One may extend Lusin’s Theorem to an abstract measure space X, where X is Radon so that its measure is also compatibile with its topology so that continuity can be defined appropriately.

Third Principle

(Egorov’s Theorem) X\subset\mathbb{R}^{d}, with m(X)<\infty. Let f_{n}:X\rightarrow\mathbb{R} be a sequence of measurable functions with f_{n} converging to f pointwise as n\rightarrow\infty. Then for every \eps>0, there exists a measurable subset A\subset X with m(X\backslash A)\leq\eps, where f_{n} converging to f uniformly within A.
Egorov’s Theorem also implies Lusin’s Theorem, the Second Principle. If f is measurable, by an alternate definition of measurability, it is also the pointwise limit of simple functions. These simple functions are also approximated by continuous functions. By Egorov’s Theorem, these continuous functions uniformly converge to f except on a small subset E. Since continuity is preserved under uniform convergence, f is continuous on a domain without E.
By definition, f_{n} converges to f uniformly on A iff for every x\in A, for every positive integer m, there is some positive integer N_{m} with |f_{n}(x)-f(x)|<1/m. Let

    \[ A_{m,N}=\{x\in X:\forall n\geq N\big|f_{n}(x)-f(x)\big|<1/m\}. \]

We see that f_{n} converges to f uniformly on A:=\bigcap_{m}A_{m,N_{m}}, where N_{m} will be chosen later. First note that A_{m,N} is measurable: the limit of measurable functions is measurable, so f and thus f-f_{n} is meaurable, implying that A_{m,N}, the pre-image of the open interval (-1/m,1/m) under f_{n}-f, is measurable. Since A is a countable intersection of A_{m,N_{m}}, A is also measurable. Second, note that A_{m,1}\subset A_{m,2}\subset\ldots is an increasing sequence, and its complement X\backslash A_{m,1}\supset X\backslash A_{m,2}\supset\ldots is a decreasing sequence. Since f_{n} converges to f, X\backslash A_{m,n}\rightarrow\emptyset as n\rightarrow\infty. Since m(X)<\infty, by the downward monotone convergence of measure, m(X\backslash A_{m,n})\rightarrow0 as n\rightarrow\infty. Thus, there exists some N_{m} such that m(X\backslash A_{m,N_{m}})<\eps\cdot2^{-m}.


    \begin{align*} m(X\backslash A) & =m\left(\bigcup_{m}X\backslash A_{m,N_{m}}\right)\\  & \leq\sum_{m}m(X\backslash A_{m,N_{m}})\\  & \leq\sum_{m}\frac{\eps}{2^{m}}\\  & =\eps, \end{align*}

where the lines follow by the definition of A, sub-additivity of measure, construction of N_{m}, and geometric series, respectively.

It is easy to extend the above setting directly to an abstract one, with the proof following verbatim as before, except replacing the Lebesgue measure m by an arbitrary measure \mu:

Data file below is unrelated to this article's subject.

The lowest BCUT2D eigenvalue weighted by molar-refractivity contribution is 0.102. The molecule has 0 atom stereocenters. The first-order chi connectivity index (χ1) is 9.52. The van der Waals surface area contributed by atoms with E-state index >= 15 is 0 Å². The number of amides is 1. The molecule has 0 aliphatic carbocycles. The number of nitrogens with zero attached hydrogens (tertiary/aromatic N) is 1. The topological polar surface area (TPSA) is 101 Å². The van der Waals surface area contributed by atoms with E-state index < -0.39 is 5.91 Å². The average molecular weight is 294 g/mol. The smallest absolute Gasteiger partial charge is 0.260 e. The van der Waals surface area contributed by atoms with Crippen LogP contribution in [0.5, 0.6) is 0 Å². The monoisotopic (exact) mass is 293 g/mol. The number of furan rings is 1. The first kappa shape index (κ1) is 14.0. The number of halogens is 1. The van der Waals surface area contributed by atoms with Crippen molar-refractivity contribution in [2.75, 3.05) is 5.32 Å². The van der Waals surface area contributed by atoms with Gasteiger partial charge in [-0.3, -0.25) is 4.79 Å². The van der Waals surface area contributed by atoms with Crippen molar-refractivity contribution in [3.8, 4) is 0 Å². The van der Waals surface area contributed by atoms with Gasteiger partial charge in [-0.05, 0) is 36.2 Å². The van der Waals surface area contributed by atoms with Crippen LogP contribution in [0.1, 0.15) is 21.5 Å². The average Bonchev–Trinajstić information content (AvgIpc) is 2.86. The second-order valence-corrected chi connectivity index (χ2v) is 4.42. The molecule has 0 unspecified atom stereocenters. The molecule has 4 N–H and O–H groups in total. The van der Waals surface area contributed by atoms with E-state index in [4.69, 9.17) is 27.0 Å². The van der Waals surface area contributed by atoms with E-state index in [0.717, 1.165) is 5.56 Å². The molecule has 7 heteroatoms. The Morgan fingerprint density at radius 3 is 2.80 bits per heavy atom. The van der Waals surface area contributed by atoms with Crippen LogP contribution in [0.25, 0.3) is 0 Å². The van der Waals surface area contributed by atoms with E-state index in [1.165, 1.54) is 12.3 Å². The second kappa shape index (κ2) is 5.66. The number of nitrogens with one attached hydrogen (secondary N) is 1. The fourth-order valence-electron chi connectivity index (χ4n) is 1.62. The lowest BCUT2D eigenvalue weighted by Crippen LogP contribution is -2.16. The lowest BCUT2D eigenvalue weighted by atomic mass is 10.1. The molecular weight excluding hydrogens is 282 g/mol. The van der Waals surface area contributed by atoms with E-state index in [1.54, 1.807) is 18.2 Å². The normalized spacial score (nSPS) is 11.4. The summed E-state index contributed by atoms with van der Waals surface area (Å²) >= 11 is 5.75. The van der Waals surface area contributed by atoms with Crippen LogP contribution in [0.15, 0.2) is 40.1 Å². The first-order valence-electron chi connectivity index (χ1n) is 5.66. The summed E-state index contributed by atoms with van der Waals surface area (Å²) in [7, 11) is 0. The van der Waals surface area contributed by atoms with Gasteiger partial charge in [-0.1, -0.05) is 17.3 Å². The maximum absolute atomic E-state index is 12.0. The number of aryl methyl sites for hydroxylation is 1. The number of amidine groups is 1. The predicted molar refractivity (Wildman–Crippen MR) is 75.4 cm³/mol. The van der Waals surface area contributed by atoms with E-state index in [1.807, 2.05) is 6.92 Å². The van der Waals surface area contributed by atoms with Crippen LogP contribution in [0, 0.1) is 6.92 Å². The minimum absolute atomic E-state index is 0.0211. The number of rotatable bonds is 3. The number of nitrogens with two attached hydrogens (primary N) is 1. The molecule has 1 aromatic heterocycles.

(Abstract Egorov’s Theorem) Let (X,\mathcal{B},\mu) be a measure space with \mu(X)<\infty. Let f_{n}:X\rightarrow\mathbb{R} be a sequence of measurable functions, with f_{n} converging to f pointwise as n\rightarrow\infty. Then for every \eps>0, there exists a measurable subset A\subset X with m(X\backslash A)\leq\eps, where f_{n} converges to f uniformly within A.
When the measure space is a probability space, the finiteness of measure is trivially true. Since random variables are measurable by definition, Egorov’s Theorem states that a sequence of converging random variables is then almost uniformly convergent, except on a subset with small probability.

Lastly, we can lift the restriction that the domain of f_{n} has finite measure, but uniform convergence must still be local.

(Egorov’s Theorem II) Let f_{n}:\mathbb{R}^{d}\rightarrow\mathbb{R} be a sequence of measurable functions with f_{n} converging to f pointwise as n\rightarrow\infty. Then for every \eps>0, there exists a measurable subset A\subset X with m(X\backslash A)\leq\eps, where f_{n} converges to f locally uniform within A, i.e., for every bounded subset B\subset A, f_{n} converges to f uniformly on B.
We will simply describe how to modify the preceding proof. For every positive integer m, let B_{m} be the ball of radius of m centered at the origin. Define E_{m,n}=B_{m}\bigcap(\mathbb{R}^{d}\backslash A_{m,n}). Then following the same argument applied to E_{m,n}, there exists some N_{m} such that m(E_{m,N_{m}})\leq\eps2^{-m}. Then letting E=\bigcup_{m}E_{m,N_{m}}, E has measure at most \eps. By definition,

    \[ \mathbb{R}^{d}\backslash E=\bigcap_{m}\left(A_{m,N_{m}}\bigcup\mathbb{R}^{d}\backslash B_{m}\right), \]

so any bounded B must be inside B_{m_{0}} for some m_{0}, so B\backslash E=B\bigcap\left(\bigcap_{m}A_{m,N_{m}}\right), i.e., f_n converges to f uniformly on B.

In both variations of Egorov’s Theorem, the boundedness condition is necessary. Otherwise, when d=1, consider f_{n}(x)=1_{\{x\in[n,n+1)\}}, which converges to the zero function pointwise, but can never converge uniformly to zero. One can see that the mass of this function “escapes” to horizontal infinity. This is exemplified in the proof above, where convergence is not uniform on \mathbb{R}^{d}\backslash E=\bigcap_{m}\left(A_{m,N_{m}}\bigcup\mathbb{R}^{d}\backslash B_{m}\right): a sequence of points x_{n} with |x_{n}|=n+1 can all reside in \mathbb{R}^{d}\backslash E but remain outside of \bigcap_{m}A_{m,N_{m}}.